This wouldn't be the first time Sony has leaked important security keys, common to every PlayStation 3 console, however, this is the first time the console's LV0 decryption keys have been let loose in the wild.
So what makes the LV0 keys so special? These are the core security keys of the console, used to decrypt new firmware updates. With these keys in-hand, makers of custom firmwares (CFW) can easily decrypt any future firmware updates released by Sony, remaining a step ahead of the update game; likewise, modifying firmwares and preventing them from talking back to Sony HQ also becomes a much easier task.
Up until now, Sony's PlayStation 3 has been the most secure of the mass-market home consoles, with initial hacks late to arrive and updates to the console's firmware stopping any further progress in its tracks. So where has Sony gone wrong and what can the firm do to resolve the issue?
Perhaps the most obvious mistake was to allow keys to leak in the first place, which were extracted through a flaw in the console's hypervisor. Another is that the firm will have had the opportunity to provide a unique key for each console, however likely opted out of this to decrease the complexity of the firmware update system.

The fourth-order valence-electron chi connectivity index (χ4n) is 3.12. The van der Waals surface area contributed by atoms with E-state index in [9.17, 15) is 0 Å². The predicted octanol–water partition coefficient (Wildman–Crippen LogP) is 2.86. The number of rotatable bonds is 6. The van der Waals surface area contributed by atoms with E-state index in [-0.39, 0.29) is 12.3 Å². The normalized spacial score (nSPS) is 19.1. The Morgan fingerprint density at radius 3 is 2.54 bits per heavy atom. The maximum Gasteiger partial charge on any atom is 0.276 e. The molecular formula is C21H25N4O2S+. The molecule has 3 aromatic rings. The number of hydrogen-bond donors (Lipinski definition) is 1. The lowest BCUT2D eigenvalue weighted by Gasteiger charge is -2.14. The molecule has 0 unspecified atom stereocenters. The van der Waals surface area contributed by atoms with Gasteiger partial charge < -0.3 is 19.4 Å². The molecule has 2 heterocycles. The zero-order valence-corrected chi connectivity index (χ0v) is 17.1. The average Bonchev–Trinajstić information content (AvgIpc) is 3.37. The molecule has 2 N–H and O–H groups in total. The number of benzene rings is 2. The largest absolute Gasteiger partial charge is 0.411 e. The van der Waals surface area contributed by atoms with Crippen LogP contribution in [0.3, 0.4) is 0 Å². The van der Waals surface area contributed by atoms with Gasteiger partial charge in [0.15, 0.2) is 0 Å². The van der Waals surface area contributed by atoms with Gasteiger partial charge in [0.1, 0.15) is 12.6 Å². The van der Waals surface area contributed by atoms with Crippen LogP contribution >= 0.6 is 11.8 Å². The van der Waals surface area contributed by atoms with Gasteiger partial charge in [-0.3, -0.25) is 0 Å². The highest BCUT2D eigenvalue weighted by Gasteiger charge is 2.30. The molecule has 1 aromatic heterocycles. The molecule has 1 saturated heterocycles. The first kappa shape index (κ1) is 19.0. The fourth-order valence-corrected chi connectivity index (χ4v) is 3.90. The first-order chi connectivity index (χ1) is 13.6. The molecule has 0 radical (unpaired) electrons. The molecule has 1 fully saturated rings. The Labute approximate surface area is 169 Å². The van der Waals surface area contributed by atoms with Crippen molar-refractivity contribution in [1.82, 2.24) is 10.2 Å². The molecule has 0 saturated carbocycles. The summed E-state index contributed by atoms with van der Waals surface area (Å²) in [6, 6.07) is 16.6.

Going forward, Sony likely has three routes, the first would be to frequently release confusing firmware updates to keep hackers at bay long-enough to push-out the next firmware update with new security. The second would be a more proactive approach, where the firm delivers an update that will at-last generate new unique keys for consoles, preventing the use of any universal custom firmware, though, this is assuming that the LV0 key can be locked-out as an override. The third, long-term approach, would be to ship all new PlayStation 3 consoles from now-on with new master keys.
The group that released the new CFW with LV0 master keys calls itself "The Three Musketeers". It claims that it only released the keys now, in the knowledge that a Chinese group also planned to release the keys, however, for a profit.
Perhaps Sony and the industry in general can be thankful that this leak has happened less than a year before the expected launch of the PlayStation 4.